Comparison to Previous Models
As discussions over the ICD-11 have continued, one area of interest is how this model compares to previous accepted models (e.g. the ICD-10 and DSM-5). Research has been conducted to compare diagnoses by the ICD-11 versus the ICD-10 and DSM-5 for three samples of patients (Tyrer et al., 2014). Patients were drawn from two existing studies involving psychiatric disorders as well as from one in-patient study. Measures were collected and scored to reflect classification by all three models. Prevalence of PD’s was 7% higher when utilizing ICD-11 criteria, which was an unexpected result. This may imply that the ICD-11 model is more sensitive than previous models. Importantly, this study provides evidence that patients currently diagnosed under previous models will likely not experience a difference in diagnosis upon changing to the ICD-11 model. This study effectively demonstrates these points, however the three samples did not use consistent measures (e.g. one sample used the PAS-Q to record severity of personality dysfunction, one sample used full ICD-10 and ICD-11 criteria, and the data from the remaining sample was recorded in the 80s, therefore current measures were not used). Despite these limitations, this study provides important comparisons in the application of the ICD-11 to previous accepted models.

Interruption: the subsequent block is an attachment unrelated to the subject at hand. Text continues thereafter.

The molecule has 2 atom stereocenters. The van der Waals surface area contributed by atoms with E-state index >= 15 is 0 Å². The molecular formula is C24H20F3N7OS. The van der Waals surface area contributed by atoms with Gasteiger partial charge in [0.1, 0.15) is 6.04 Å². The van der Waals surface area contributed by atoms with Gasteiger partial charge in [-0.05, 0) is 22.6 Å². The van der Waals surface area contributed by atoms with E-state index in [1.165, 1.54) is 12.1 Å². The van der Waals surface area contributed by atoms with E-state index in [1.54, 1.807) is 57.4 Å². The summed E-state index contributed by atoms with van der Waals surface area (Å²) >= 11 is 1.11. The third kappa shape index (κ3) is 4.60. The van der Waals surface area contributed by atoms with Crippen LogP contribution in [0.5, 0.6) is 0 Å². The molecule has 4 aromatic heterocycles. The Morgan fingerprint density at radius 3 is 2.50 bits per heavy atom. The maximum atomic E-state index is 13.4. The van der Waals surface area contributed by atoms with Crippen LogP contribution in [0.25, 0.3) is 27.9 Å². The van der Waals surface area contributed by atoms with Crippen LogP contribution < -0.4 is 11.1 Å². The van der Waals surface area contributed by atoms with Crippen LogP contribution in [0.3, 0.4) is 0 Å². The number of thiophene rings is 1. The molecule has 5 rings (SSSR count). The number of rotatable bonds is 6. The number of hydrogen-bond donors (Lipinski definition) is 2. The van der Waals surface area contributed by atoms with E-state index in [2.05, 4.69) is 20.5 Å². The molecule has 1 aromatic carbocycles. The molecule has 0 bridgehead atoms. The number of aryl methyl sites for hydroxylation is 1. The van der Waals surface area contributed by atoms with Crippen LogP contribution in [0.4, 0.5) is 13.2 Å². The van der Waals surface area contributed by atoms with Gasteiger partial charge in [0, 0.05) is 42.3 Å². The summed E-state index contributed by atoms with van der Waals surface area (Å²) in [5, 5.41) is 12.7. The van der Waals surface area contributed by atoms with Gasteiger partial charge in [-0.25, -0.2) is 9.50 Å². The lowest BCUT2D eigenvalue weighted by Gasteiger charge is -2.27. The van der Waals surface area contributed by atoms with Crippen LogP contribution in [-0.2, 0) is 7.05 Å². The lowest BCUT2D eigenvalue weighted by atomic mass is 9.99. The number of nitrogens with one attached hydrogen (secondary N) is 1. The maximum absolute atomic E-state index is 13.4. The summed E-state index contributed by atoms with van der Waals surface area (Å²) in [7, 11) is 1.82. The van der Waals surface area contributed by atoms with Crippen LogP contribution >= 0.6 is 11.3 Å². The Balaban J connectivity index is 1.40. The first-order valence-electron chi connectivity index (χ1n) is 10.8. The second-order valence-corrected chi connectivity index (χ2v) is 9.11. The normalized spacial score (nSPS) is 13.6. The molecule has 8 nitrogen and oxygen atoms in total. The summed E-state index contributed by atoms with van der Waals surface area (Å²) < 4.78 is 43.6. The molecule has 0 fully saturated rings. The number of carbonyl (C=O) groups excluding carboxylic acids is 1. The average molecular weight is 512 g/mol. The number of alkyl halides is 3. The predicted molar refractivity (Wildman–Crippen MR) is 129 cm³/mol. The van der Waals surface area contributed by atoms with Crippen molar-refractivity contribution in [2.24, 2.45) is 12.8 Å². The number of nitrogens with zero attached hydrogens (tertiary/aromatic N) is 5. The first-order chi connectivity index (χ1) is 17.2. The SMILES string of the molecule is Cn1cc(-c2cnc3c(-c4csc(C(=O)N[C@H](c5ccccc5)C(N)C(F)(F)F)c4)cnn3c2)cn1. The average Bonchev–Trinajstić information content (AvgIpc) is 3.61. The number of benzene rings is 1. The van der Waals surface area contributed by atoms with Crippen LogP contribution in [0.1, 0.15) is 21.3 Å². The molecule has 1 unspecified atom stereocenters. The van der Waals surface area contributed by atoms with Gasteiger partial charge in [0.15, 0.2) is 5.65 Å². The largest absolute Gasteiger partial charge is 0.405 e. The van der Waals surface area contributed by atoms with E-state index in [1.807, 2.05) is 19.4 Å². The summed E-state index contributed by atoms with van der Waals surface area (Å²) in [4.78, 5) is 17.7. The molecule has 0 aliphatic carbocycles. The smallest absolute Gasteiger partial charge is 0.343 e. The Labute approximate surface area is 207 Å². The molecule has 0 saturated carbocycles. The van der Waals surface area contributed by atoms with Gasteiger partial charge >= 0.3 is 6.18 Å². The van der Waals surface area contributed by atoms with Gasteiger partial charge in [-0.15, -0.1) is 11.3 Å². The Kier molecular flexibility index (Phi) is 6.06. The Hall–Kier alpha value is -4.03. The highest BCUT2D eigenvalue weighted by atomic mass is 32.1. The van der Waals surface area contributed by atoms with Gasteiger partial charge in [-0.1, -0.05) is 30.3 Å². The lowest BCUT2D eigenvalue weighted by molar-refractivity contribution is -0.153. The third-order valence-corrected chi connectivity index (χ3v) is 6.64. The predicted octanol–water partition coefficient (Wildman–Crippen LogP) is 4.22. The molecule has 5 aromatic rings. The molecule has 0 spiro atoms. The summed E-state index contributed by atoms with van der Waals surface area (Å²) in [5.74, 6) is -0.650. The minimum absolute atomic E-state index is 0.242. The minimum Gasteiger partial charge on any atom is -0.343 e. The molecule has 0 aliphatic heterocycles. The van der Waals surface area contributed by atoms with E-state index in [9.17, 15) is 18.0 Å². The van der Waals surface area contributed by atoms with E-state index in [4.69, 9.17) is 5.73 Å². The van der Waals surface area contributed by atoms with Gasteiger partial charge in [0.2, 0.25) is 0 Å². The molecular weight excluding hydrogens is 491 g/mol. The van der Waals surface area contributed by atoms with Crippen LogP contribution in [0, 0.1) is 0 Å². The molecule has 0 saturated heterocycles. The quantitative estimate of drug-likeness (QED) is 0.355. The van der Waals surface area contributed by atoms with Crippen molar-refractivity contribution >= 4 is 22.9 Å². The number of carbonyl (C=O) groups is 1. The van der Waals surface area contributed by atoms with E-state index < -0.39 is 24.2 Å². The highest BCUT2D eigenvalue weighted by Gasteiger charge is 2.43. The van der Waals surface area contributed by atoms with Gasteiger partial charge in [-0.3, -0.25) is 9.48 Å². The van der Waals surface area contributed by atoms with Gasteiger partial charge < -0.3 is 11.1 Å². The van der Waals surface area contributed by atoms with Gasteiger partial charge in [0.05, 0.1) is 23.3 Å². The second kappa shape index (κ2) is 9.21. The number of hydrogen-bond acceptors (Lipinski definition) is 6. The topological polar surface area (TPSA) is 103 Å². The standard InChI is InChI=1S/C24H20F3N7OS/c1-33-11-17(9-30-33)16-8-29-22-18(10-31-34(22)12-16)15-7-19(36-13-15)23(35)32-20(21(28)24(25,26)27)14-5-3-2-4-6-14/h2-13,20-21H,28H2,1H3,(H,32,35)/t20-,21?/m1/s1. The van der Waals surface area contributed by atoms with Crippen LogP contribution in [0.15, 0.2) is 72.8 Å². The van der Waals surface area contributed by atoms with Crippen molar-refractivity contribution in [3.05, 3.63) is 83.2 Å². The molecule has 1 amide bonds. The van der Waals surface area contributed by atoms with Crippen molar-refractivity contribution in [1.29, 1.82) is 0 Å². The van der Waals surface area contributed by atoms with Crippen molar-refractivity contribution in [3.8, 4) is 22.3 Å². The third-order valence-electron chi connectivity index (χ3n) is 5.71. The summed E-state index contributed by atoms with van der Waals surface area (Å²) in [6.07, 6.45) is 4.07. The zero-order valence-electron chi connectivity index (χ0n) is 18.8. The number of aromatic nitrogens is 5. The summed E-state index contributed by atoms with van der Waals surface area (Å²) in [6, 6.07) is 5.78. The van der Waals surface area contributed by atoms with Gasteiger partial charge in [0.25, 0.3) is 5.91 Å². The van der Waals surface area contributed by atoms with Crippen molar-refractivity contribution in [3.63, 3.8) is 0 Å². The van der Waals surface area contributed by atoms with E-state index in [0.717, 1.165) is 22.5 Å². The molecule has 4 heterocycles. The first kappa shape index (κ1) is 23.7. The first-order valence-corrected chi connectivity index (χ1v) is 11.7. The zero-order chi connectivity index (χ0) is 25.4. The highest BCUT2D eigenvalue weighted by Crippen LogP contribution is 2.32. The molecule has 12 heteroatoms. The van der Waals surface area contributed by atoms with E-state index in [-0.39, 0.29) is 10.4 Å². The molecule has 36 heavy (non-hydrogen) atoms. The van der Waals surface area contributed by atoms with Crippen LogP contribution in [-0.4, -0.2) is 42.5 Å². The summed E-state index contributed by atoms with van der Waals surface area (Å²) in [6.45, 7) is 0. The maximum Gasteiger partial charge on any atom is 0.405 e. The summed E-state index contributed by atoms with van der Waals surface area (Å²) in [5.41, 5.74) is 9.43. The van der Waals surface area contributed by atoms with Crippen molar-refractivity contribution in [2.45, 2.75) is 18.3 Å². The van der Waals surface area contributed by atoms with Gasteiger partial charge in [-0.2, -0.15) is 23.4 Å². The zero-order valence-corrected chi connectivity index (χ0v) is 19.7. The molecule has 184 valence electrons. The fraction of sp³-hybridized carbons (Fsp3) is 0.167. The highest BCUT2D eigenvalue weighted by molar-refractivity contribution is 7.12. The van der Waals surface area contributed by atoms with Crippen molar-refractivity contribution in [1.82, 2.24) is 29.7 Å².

The World Health Organization (WHO) and American Psychiatric Association (APA) agree that the DSM and ICD systems should be harmonized, providing the basis for an important line of research (Bach et al., 2017). The objective of this study was to examine the trait qualifiers in the ICD-11 and how they relate to the traits in the DSM-5 model. The researchers used the Personality Inventory for DSM-5 (PID-5) and conducted Exploratory Structural Equation Modeling (ESEM) to determine an ideal structure for the ICD-11 model. This measure was developed for the alternative model for PD’s in the DSM-5, which is a dimensional model that is provided in addition to the standard categorical model. Statistical analysis nicely captured the hierarchical nature of personality pathology (see Figure 1), and the resulting five factor model captured each of the trait qualifiers described by the ICD-11 model. Because this study utilizes a measure developed specifically for the DSM-5, it connects the ICD-11 and DSM-5 models nicely. In addition, the ESEM factors traits out of overall maladaptive personality in a very logical, easy to understand manner. These researchers did choose to use only 16 out of 25 subscales from the PID-5, implying that the alternative model from the DSM-5 may provide more detailed information for clinicians. A further limitation is that this study looked only at the trait qualifiers rather than including severity, which is a cornerstone component to the ICD-11 model.
Application of the ICD-11 Model